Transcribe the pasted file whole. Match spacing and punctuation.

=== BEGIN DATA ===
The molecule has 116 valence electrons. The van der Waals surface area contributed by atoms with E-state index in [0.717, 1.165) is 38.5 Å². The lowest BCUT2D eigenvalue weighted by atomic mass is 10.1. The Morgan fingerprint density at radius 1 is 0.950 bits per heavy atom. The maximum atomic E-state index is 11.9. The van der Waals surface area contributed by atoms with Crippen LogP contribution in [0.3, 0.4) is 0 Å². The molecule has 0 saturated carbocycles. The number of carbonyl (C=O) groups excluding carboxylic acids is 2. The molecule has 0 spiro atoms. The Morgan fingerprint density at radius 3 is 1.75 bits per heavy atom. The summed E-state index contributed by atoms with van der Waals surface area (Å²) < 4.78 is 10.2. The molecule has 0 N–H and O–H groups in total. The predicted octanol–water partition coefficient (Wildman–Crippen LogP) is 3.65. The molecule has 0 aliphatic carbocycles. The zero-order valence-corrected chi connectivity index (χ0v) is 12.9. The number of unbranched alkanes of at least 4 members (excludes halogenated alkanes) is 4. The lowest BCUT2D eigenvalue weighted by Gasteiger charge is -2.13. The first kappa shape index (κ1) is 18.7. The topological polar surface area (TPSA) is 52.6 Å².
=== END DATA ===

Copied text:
The molecule has 116 valence electrons. The van der Waals surface area contributed by atoms with E-state index in [0.717, 1.165) is 38.5 Å². The lowest BCUT2D eigenvalue weighted by atomic mass is 10.1. The Morgan fingerprint density at radius 1 is 0.950 bits per heavy atom. The maximum atomic E-state index is 11.9. The van der Waals surface area contributed by atoms with Crippen LogP contribution in [0.3, 0.4) is 0 Å². The molecule has 0 saturated carbocycles. The number of carbonyl (C=O) groups excluding carboxylic acids is 2. The molecule has 0 spiro atoms. The Morgan fingerprint density at radius 3 is 1.75 bits per heavy atom. The summed E-state index contributed by atoms with van der Waals surface area (Å²) < 4.78 is 10.2. The molecule has 0 N–H and O–H groups in total. The predicted octanol–water partition coefficient (Wildman–Crippen LogP) is 3.65. The molecule has 0 aliphatic carbocycles. The zero-order valence-corrected chi connectivity index (χ0v) is 12.9. The number of unbranched alkanes of at least 4 members (excludes halogenated alkanes) is 4. The lowest BCUT2D eigenvalue weighted by Gasteiger charge is -2.13. The first kappa shape index (κ1) is 18.7. The topological polar surface area (TPSA) is 52.6 Å².